Well every programm works if progressive overload is applied.
    I think there are 2 main differences in porgramming:
    -How long and hard you overload before backing off.
    -If you increase the load depending on gains of fitness (like upper number of rep range) or not.

    I am not sure which is superiour.
    I can imagine that in the beginning linear programming with longer cycles work quite well.
    Like 15´s till you stall, then 10´s then 5´s then repeat.
    As you progress the trend goes to shorter cycles and sometimes a sharper increase in load.
    Here wendlers programming fit in. 531 are short cylces of 4 weeks as DUP or HLM is.

    Were do you see the difference of increasing the load when "fitness is gained" aka you got stronger and "earned" your increase vs just increasing the load like hst does?
     
  12. grunt11

    grunt11 New Member

    While those are differences between programs the biggest differences in 531 and 5x5 programs and HST are the rep ranges used and de-loads vs. full SD. Remember SST is primarily to make you stronger with heavy loads which requires more practice with heavy loads whereas HST training is focusing on building muscle as efficiently as possible regardless of how your strength changes. Note in both cases you don’t get one without the other it’s just a matter of which you are prioritizing.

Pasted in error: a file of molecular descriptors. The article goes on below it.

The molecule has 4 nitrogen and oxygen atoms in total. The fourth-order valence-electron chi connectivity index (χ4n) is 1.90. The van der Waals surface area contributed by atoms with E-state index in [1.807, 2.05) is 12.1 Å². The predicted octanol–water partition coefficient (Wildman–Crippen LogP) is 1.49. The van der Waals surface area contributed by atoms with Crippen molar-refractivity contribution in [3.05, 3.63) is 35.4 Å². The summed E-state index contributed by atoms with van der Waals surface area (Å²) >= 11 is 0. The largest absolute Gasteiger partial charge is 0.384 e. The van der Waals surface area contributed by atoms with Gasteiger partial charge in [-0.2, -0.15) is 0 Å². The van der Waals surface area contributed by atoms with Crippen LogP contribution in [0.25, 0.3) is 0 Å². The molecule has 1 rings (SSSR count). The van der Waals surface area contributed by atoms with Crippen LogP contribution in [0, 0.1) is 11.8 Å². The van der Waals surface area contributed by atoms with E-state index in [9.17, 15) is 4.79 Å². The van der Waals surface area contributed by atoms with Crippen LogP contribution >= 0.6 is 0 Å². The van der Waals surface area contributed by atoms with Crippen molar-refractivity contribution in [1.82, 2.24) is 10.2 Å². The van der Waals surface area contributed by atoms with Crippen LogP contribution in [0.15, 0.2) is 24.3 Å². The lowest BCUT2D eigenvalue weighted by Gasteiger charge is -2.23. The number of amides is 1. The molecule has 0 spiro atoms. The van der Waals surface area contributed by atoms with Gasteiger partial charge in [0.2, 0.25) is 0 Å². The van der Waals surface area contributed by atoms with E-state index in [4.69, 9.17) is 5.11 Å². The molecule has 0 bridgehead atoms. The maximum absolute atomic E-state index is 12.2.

There is some research that points to HLM style periodization being superior in building strength with higher loads though just because something has a statistical significance in a study doesn’t mean a significant carryover to real world training.

    There is plenty of evidence that the more you practice a specific thing say 5 reps 3 rep or 1 rep the better you adapt to working in those rep ranges however there is always going to be some carryover. So as your 3RM or 5RM improve so likely will your 1RM. If instead you improve your 15RM it may carry over to your 1 and 3 RM but is less likely to do so as much as improving your 5RM will.

    You’re talking here about the difference in what been called “functional” or “rational” hypertrophy and “non-functional” or “irrational” hypertrophy, and also often called “myofibrillar” or “sarcoplasmic” hypertrophy respectively. From what I’ve read you can’t really get one without the other or growth in the sarcoplasm mostly accompanies myofibrillar growth (probably because it’ necessary to support it). The muscle fibers which give most of your growth are the bigger more powerful ones whether you’re a bodybuilder or weightlifter. The main reason a 180 lb. powerlifter can lift heavier weights than a 180 lb. body builder is simply because the powerlifter trains with protocols meant to do so. Tell the same powerlifter to lift the same weight as a bodybuilder for 12-15 reps and the bodybuilder wins because the bodybuilder trains more in that rep range. So who is actually more fit, they guy who has a higher 1RM or the guy who has a higher 12RM. Or to put it another way who is more fit a sprinter or a distance runner?